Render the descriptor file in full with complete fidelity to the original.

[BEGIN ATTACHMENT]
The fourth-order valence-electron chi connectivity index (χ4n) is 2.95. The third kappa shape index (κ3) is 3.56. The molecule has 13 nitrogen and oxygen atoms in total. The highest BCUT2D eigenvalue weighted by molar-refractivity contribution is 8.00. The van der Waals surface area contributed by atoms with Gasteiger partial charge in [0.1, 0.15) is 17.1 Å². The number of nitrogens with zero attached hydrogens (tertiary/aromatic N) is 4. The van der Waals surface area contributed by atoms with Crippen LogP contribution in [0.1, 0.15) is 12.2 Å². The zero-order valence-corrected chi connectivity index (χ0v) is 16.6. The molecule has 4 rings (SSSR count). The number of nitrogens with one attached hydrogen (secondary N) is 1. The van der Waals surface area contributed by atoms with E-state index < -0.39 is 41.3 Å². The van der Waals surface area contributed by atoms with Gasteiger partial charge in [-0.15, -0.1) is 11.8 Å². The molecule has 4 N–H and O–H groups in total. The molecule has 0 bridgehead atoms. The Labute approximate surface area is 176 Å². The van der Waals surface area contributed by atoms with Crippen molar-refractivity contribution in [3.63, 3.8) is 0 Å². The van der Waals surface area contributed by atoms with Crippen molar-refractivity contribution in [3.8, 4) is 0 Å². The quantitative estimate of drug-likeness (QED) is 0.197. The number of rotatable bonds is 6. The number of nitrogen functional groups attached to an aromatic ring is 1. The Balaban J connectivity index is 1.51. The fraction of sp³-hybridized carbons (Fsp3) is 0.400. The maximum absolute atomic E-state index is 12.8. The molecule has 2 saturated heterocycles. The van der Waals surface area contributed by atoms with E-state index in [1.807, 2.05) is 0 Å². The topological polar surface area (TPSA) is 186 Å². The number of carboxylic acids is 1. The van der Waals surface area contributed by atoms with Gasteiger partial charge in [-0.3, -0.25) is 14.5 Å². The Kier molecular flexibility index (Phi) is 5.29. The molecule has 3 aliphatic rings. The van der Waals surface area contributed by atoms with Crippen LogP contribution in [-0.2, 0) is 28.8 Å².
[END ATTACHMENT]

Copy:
The fourth-order valence-electron chi connectivity index (χ4n) is 2.95. The third kappa shape index (κ3) is 3.56. The molecule has 13 nitrogen and oxygen atoms in total. The highest BCUT2D eigenvalue weighted by molar-refractivity contribution is 8.00. The van der Waals surface area contributed by atoms with Gasteiger partial charge in [0.1, 0.15) is 17.1 Å². The number of nitrogens with zero attached hydrogens (tertiary/aromatic N) is 4. The van der Waals surface area contributed by atoms with Crippen LogP contribution in [0.1, 0.15) is 12.2 Å². The zero-order valence-corrected chi connectivity index (χ0v) is 16.6. The molecule has 4 rings (SSSR count). The number of nitrogens with one attached hydrogen (secondary N) is 1. The van der Waals surface area contributed by atoms with E-state index < -0.39 is 41.3 Å². The van der Waals surface area contributed by atoms with Gasteiger partial charge in [-0.15, -0.1) is 11.8 Å². The molecule has 4 N–H and O–H groups in total. The molecule has 0 bridgehead atoms. The Labute approximate surface area is 176 Å². The van der Waals surface area contributed by atoms with Crippen molar-refractivity contribution in [3.63, 3.8) is 0 Å². The van der Waals surface area contributed by atoms with Crippen molar-refractivity contribution in [3.8, 4) is 0 Å². The quantitative estimate of drug-likeness (QED) is 0.197. The number of rotatable bonds is 6. The number of nitrogen functional groups attached to an aromatic ring is 1. The Balaban J connectivity index is 1.51. The fraction of sp³-hybridized carbons (Fsp3) is 0.400. The maximum absolute atomic E-state index is 12.8. The molecule has 2 saturated heterocycles. The van der Waals surface area contributed by atoms with E-state index in [1.807, 2.05) is 0 Å². The topological polar surface area (TPSA) is 186 Å². The number of carboxylic acids is 1. The van der Waals surface area contributed by atoms with Gasteiger partial charge in [-0.3, -0.25) is 14.5 Å². The Kier molecular flexibility index (Phi) is 5.29. The molecule has 3 aliphatic rings. The van der Waals surface area contributed by atoms with Crippen LogP contribution in [-0.2, 0) is 28.8 Å².